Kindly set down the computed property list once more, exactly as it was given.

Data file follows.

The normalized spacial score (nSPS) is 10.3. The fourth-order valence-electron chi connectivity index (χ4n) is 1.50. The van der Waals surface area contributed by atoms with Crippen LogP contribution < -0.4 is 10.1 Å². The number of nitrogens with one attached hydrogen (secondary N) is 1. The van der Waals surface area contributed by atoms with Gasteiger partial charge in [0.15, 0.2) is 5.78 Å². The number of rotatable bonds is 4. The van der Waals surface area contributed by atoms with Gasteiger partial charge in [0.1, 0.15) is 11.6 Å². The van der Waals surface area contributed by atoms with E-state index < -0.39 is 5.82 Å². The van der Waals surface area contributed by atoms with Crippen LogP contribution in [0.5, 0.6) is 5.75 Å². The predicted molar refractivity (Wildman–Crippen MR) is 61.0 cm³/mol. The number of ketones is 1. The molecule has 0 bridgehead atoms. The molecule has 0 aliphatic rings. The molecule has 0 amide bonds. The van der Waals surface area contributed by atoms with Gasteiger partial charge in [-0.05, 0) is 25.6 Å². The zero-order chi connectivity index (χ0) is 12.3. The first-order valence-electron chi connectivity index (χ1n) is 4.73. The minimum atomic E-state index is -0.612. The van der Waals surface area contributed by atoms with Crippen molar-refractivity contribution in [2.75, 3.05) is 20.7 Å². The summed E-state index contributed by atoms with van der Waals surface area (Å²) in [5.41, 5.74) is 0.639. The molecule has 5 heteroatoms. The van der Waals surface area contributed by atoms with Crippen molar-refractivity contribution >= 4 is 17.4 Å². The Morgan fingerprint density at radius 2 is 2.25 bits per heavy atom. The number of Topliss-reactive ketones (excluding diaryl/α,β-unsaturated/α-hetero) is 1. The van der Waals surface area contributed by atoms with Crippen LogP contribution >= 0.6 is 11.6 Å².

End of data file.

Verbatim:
The normalized spacial score (nSPS) is 10.3. The fourth-order valence-electron chi connectivity index (χ4n) is 1.50. The van der Waals surface area contributed by atoms with Crippen LogP contribution < -0.4 is 10.1 Å². The number of nitrogens with one attached hydrogen (secondary N) is 1. The van der Waals surface area contributed by atoms with Gasteiger partial charge in [0.15, 0.2) is 5.78 Å². The number of rotatable bonds is 4. The van der Waals surface area contributed by atoms with Gasteiger partial charge in [0.1, 0.15) is 11.6 Å². The van der Waals surface area contributed by atoms with E-state index < -0.39 is 5.82 Å². The van der Waals surface area contributed by atoms with Crippen LogP contribution in [0.5, 0.6) is 5.75 Å². The predicted molar refractivity (Wildman–Crippen MR) is 61.0 cm³/mol. The number of ketones is 1. The molecule has 0 bridgehead atoms. The molecule has 0 aliphatic rings. The molecule has 0 amide bonds. The van der Waals surface area contributed by atoms with Gasteiger partial charge in [-0.05, 0) is 25.6 Å². The zero-order chi connectivity index (χ0) is 12.3. The first-order valence-electron chi connectivity index (χ1n) is 4.73. The minimum atomic E-state index is -0.612. The van der Waals surface area contributed by atoms with Crippen molar-refractivity contribution in [2.75, 3.05) is 20.7 Å². The summed E-state index contributed by atoms with van der Waals surface area (Å²) in [5.41, 5.74) is 0.639. The molecule has 5 heteroatoms. The van der Waals surface area contributed by atoms with Crippen molar-refractivity contribution >= 4 is 17.4 Å². The Morgan fingerprint density at radius 2 is 2.25 bits per heavy atom. The number of Topliss-reactive ketones (excluding diaryl/α,β-unsaturated/α-hetero) is 1. The van der Waals surface area contributed by atoms with Crippen LogP contribution >= 0.6 is 11.6 Å².